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Whitewaller spoke with director Kelly Cornell—who has been at the helm of the fair alongside Brandon Kennedy since 2018—about some of the newcomers, solo presentations, and projects to look out for within Fashion Industry Gallery.
WHITEWALLER: This year, Lisson Gallery, Sadie Coles HQ, and Blain|Southern are participating in the fair for the first time. Would you say the representation of international galleries has grown?
KELLY CORNELL: There is more representation from European galleries than in past years, and the quality of the fair is always improving. We are at a point where we are unable to physically expand the fair, so we are focusing on improving and curating our offering.
WW: Who are some of the younger galleries exhibiting for the first time this year?
KC: Some of the newer galleries joining the fair for the first time are Cassina Projects (New York); Voloshyn (Ukraine); Gallery 12.26 (Dallas), and LMAK Gallery (New York). It’s rewarding to see that some galleries that would have been considered “younger galleries” in the past have grown up and moved into larger spaces at the fair.
WW: Are there any programming highlights for this year’s edition that you can share?
KC: We are always looking to expand our programming’s reach. This year, we have partnered with SOLUNA Music & Arts Festival for an off-site event that I know will be truly memorable. The night before the fair opens, Icelandic artist Egill Sæbjörnsson will bring his signature trolls to the Design District in a fun audiovisual performance piece, aptly named When The Trolls Go Rolling In.
WW: Do you know yet if we can expect to see any specially curated or solo presentations from participating galleries?
KC: I am excited to see Simon Lee Gallery’s solo presentation of Clare Woods. Clare is having a moment in Dallas with two large commissions—one at the River Bend development and another with Hall Arts. Another interesting presentation will be in James Barron with Beverly Pepper totem sculptures and Sol LeWitt drawings. The Hole will have a massive, fantastic painting by Rosson Crow as the centerpiece for their booth.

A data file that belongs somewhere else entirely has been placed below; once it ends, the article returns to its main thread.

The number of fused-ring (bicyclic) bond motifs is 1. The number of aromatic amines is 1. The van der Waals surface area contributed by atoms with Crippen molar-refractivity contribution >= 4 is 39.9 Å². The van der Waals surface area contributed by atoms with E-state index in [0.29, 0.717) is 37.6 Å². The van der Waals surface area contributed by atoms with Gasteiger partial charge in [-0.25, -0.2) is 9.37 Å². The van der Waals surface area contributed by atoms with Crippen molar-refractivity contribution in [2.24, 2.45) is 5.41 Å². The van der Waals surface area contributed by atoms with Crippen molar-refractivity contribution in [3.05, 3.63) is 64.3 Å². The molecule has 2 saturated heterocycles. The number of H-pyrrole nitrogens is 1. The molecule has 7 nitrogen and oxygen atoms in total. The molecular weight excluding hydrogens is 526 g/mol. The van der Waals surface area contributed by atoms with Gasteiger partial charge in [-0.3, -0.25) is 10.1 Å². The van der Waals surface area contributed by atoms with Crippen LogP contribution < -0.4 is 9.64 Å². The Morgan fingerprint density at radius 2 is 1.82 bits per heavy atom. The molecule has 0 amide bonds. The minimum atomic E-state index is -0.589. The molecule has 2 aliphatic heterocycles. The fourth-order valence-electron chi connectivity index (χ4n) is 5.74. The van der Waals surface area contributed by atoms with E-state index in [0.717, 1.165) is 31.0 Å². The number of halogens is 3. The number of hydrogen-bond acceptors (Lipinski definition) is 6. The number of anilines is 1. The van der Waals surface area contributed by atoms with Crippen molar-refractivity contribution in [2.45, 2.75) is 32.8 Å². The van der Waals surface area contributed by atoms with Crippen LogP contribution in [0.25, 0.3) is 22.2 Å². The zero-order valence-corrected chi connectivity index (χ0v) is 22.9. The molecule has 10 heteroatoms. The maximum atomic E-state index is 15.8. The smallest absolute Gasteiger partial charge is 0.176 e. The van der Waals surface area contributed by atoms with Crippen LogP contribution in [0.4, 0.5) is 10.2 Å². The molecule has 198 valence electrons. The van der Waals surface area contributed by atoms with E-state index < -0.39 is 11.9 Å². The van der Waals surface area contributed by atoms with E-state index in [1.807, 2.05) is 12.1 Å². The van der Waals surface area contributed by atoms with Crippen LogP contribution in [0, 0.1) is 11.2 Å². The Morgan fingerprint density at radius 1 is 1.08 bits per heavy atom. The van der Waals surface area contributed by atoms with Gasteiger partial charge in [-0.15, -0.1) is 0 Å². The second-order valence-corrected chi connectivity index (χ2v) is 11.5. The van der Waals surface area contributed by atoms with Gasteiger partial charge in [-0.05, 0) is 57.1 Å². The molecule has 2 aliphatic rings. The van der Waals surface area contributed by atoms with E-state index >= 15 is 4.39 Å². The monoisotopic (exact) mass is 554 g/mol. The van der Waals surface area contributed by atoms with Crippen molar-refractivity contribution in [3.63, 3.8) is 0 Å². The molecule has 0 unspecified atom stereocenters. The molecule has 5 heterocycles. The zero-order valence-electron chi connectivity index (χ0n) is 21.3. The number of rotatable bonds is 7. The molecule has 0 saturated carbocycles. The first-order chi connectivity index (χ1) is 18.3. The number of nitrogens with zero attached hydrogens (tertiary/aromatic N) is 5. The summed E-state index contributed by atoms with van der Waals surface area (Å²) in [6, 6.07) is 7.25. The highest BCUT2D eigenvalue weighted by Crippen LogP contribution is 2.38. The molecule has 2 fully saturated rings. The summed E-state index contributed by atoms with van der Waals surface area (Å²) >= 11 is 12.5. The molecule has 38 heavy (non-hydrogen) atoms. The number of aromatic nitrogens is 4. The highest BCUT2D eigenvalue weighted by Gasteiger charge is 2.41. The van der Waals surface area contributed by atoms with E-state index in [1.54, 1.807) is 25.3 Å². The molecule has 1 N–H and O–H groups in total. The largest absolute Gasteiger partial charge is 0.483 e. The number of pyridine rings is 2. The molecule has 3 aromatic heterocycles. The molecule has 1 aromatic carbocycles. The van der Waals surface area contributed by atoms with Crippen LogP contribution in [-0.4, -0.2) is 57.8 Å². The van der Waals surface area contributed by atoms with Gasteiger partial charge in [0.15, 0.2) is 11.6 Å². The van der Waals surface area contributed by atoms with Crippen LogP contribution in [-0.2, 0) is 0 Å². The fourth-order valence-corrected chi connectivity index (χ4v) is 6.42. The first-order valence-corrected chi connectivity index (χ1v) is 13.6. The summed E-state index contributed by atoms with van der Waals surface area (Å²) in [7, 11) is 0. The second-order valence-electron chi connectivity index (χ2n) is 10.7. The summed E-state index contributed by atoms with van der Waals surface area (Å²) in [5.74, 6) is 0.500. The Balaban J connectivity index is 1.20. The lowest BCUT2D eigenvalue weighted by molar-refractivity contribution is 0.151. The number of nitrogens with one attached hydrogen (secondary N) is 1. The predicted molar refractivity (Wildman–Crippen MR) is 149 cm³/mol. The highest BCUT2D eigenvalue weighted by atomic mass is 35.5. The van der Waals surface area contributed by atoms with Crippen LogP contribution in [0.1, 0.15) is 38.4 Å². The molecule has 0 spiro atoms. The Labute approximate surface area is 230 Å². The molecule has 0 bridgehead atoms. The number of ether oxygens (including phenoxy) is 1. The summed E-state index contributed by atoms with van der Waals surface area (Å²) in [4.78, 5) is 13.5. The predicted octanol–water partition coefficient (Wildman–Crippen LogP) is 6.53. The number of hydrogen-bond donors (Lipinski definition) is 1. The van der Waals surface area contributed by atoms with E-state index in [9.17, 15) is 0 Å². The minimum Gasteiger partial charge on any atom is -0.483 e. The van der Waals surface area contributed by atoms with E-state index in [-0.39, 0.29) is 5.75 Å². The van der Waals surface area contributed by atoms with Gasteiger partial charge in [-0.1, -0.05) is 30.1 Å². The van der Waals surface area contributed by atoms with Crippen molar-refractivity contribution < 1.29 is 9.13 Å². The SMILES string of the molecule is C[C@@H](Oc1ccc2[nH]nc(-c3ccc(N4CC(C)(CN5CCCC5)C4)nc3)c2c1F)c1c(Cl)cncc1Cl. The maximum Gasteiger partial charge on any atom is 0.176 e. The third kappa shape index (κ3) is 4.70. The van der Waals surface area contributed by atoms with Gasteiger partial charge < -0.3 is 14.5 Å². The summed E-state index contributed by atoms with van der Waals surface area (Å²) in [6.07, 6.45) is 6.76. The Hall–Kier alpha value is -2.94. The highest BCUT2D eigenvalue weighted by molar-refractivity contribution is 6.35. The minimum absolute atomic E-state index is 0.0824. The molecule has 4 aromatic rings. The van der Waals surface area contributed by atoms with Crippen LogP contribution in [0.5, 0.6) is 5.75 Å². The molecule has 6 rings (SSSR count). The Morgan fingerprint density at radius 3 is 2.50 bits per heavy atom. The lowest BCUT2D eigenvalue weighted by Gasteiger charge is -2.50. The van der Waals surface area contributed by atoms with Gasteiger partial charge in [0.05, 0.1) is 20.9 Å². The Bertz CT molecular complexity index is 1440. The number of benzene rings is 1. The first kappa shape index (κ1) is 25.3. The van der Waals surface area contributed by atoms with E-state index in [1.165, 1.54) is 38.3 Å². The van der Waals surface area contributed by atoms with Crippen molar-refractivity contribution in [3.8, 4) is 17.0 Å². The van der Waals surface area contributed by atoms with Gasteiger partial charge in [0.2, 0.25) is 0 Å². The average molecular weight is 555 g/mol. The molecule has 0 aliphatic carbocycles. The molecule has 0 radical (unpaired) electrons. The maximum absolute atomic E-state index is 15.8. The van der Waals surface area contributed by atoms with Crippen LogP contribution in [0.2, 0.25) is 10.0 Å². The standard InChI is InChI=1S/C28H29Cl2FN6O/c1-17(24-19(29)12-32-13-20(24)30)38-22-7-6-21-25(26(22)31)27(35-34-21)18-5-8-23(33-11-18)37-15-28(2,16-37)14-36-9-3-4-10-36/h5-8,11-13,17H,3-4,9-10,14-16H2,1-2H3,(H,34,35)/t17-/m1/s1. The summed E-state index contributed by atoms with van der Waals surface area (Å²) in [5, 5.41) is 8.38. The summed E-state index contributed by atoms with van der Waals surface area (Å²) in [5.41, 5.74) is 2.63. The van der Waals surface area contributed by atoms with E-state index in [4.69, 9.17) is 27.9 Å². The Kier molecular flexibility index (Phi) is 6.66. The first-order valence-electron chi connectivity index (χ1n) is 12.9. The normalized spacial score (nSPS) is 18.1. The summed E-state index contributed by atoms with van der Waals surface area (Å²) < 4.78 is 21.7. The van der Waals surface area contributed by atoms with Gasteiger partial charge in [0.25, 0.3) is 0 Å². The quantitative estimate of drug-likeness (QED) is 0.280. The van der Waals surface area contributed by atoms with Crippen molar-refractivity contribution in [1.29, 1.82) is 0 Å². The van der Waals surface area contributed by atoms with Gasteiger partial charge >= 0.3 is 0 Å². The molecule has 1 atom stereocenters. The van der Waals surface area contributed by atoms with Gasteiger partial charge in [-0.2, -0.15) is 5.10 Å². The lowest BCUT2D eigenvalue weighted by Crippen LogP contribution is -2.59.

WW: How have you seen the cultural community of Dallas grow in engagement with the week of the fair over the years?
KC: The Dallas community has really embraced and supported the growth of the fair over the past decade. All of the museums have rallied around the fair, staging major exhibitions in the spring. The mayor’s support and the growth of Dallas Arts Month all spawned from the fair. The Dallas Art Fair Acquisition Fund really strengthened our relationship with the Dallas Museum of Art, and it’s incredibly gratifying to see the permanent legacy the fair has on Dallas via the artworks acquired through the fund.
WW: Dallas has some incredible spots to see public work. Any public projects or installations visitors should be sure to check out this year?
KC: There are a few new public projects this year that I highly recommend visitors make time to visit. The River Bend development commissioned Clare Woods (Simon Lee Gallery) to create a tile mural installation that spans 13 panels, each nine by thirteen feet, across the facade of the development. The largest marble work to date by Nicolas Party was recently installed in the Comerica building downtown. While you are downtown, head west on Main Street and look at Stephen Lapthisophon’s work in the Neiman Marcus windows. Stephen is the honored artist for the 2019 Dallas Art Fair. If you keep walking, you will be at The Joule, where Tony Matelli is taking over the lobby with his lifelike sculptures.
WW: Outside the fair, what are you looking forward to seeing and doing in Dallas?
KC: Arthur Peña is continuing his national curatorial project “One Night Only” with the artist Carrie Moyer on April 12. This will be a show that should not be missed. Another great painting show will be Francesco Clemente at Dallas Contemporary.